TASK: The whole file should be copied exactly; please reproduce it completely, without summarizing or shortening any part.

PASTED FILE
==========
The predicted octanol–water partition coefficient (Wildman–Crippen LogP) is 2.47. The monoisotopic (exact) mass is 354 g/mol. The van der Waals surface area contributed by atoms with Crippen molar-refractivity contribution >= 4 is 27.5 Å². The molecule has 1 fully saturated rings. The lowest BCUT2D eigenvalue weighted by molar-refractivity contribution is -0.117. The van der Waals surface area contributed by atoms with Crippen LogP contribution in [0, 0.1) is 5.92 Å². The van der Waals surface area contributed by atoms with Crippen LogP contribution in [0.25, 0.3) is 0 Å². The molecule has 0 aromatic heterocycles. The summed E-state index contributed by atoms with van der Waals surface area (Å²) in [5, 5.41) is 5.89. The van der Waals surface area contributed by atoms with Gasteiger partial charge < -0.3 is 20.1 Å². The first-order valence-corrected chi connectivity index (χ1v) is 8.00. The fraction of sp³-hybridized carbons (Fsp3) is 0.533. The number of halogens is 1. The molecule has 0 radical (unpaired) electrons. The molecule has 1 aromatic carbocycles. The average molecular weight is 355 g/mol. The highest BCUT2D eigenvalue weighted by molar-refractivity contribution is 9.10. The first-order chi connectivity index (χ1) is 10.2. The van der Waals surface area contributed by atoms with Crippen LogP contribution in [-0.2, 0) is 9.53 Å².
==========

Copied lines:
The predicted octanol–water partition coefficient (Wildman–Crippen LogP) is 2.47. The monoisotopic (exact) mass is 354 g/mol. The van der Waals surface area contributed by atoms with Crippen molar-refractivity contribution >= 4 is 27.5 Å². The molecule has 1 fully saturated rings. The lowest BCUT2D eigenvalue weighted by molar-refractivity contribution is -0.117. The van der Waals surface area contributed by atoms with Crippen LogP contribution in [0, 0.1) is 5.92 Å². The van der Waals surface area contributed by atoms with Crippen LogP contribution in [0.25, 0.3) is 0 Å². The molecule has 0 aromatic heterocycles. The summed E-state index contributed by atoms with van der Waals surface area (Å²) in [5, 5.41) is 5.89. The van der Waals surface area contributed by atoms with Gasteiger partial charge < -0.3 is 20.1 Å². The first-order valence-corrected chi connectivity index (χ1v) is 8.00. The fraction of sp³-hybridized carbons (Fsp3) is 0.533. The number of halogens is 1. The molecule has 0 radical (unpaired) electrons. The molecule has 1 aromatic carbocycles. The average molecular weight is 355 g/mol. The highest BCUT2D eigenvalue weighted by molar-refractivity contribution is 9.10. The first-order chi connectivity index (χ1) is 10.2. The van der Waals surface area contributed by atoms with Crippen LogP contribution in [-0.2, 0) is 9.53 Å².